The Spring 2012 London Tweed Run occurred May 6, attended by hundreds of “tweedsters” who came from as far afield as your correspondent’s fair city of San Francisco.

The tweed ride movement – if such it is – is an outgrowth of a new, practical interest in cycling to get around urban areas either without a car (read: “green”) or using public transportation (read: dirty, dull). Finding a stylish way to do this, one that sets one rider apart from another, is only natural. When the automobile hit the big time after Henry Ford released the Model-T on the world, for example, the first thing people wanted was something flashier, bigger, more elegant than the guy next door. (“You can have any color as long as it’s black,” Ford once quipped.)

The most recent (and obnoxious) trend among cyclists has been the “fixie” or “fixed-gear” bike with no brakes. Intended for the velodrome and not the street, the fixie requires the rider’s legs to revolve in constant motion with no coasting possible. (Where, we ask, is the fun in that?) This is the preferred choice among 20-nothing hipsters who seem to believe that the legal injunction to STOP at intersections applies only to the unhip.

Vintage bikes (old, refurbished Raleighs, Schwinns, Hercules, BSAs and the like) and new but vintage-inspired models (such as those from Linus) and custom bikes, meanwhile, are all the rage among the tweedsters. This is the more stately choice.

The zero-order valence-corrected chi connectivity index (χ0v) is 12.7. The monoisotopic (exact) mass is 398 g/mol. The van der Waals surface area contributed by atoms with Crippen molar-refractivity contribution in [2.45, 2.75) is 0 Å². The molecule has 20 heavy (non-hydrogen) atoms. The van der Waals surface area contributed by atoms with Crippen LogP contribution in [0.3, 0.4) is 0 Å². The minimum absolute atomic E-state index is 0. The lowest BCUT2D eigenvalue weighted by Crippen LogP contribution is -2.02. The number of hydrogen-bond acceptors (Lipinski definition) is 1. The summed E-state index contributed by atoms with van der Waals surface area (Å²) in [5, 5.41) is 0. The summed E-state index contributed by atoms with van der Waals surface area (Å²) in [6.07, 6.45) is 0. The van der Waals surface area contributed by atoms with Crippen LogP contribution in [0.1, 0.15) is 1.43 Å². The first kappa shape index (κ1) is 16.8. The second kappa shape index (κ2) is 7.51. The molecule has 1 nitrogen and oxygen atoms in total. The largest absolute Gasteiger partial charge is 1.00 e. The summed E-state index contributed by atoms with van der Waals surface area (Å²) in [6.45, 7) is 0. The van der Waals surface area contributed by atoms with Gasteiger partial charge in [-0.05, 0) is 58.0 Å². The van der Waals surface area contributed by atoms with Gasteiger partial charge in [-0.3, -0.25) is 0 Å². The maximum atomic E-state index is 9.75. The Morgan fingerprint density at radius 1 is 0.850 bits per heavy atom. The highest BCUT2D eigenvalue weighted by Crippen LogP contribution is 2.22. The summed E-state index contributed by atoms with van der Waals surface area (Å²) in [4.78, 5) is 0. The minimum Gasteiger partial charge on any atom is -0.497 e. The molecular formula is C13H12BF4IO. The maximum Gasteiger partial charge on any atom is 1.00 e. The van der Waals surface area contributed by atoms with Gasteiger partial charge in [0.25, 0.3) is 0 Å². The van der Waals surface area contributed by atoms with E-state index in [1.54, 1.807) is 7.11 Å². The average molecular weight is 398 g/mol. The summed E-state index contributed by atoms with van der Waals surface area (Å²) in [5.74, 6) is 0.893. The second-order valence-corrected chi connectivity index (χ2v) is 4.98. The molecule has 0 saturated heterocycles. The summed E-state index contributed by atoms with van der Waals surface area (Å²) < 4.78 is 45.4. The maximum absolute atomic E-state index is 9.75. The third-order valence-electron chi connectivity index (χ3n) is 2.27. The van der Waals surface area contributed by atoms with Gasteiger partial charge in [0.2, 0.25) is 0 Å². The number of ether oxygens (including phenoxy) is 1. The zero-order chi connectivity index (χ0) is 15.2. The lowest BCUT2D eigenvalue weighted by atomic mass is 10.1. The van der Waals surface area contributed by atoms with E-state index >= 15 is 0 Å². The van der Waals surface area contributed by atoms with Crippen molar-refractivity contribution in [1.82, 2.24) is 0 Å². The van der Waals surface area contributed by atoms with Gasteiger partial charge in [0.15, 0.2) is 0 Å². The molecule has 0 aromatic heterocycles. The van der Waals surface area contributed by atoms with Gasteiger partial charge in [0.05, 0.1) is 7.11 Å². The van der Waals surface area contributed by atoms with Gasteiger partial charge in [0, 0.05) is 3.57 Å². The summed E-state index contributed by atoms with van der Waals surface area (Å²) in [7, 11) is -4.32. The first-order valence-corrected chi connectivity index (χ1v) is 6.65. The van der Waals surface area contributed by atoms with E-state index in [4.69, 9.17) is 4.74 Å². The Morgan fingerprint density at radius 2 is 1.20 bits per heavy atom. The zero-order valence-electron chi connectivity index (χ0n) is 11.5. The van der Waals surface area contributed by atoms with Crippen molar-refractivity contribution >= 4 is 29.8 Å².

Of course, like retro-cycling itself, the terms “dandy” and “dandyism” have both undergone a resurgence in recent years, as evidenced by the existence of groups like Dandies & Quaintrelles, online retail outlets like the Fine and Dandy Shop and the popularity of formerly niche trends like Steampunk, not to mention luxury publications like Dandy Magazine and The Rake. Historical and fantasy costuming are growing businesses catering to those with the money and time to spend on them, as is custom tailoring. Whether this “dandy” resurgence is merely a social media phenomenon – a “me-to” flash-in-the-pan subcultural trend – or a genuine interest in the literature and the life remains to be seen. (There are those who read history while others just look at the pictures – because they saw some  cool ones on Facebook.) What’s becoming clear is that some young people at least, even some young people in the high technology fields, are fed up with baggy jeans and spandex cycling shorts.

We’ll take that as a can of WD-40 half full.

(Top photo by Swamibu via Flickr, CC 2.0)

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8 Responses to “Dandy on Wheels?: The New Cult of the Bicycle”

  1. Bill Thompson Says: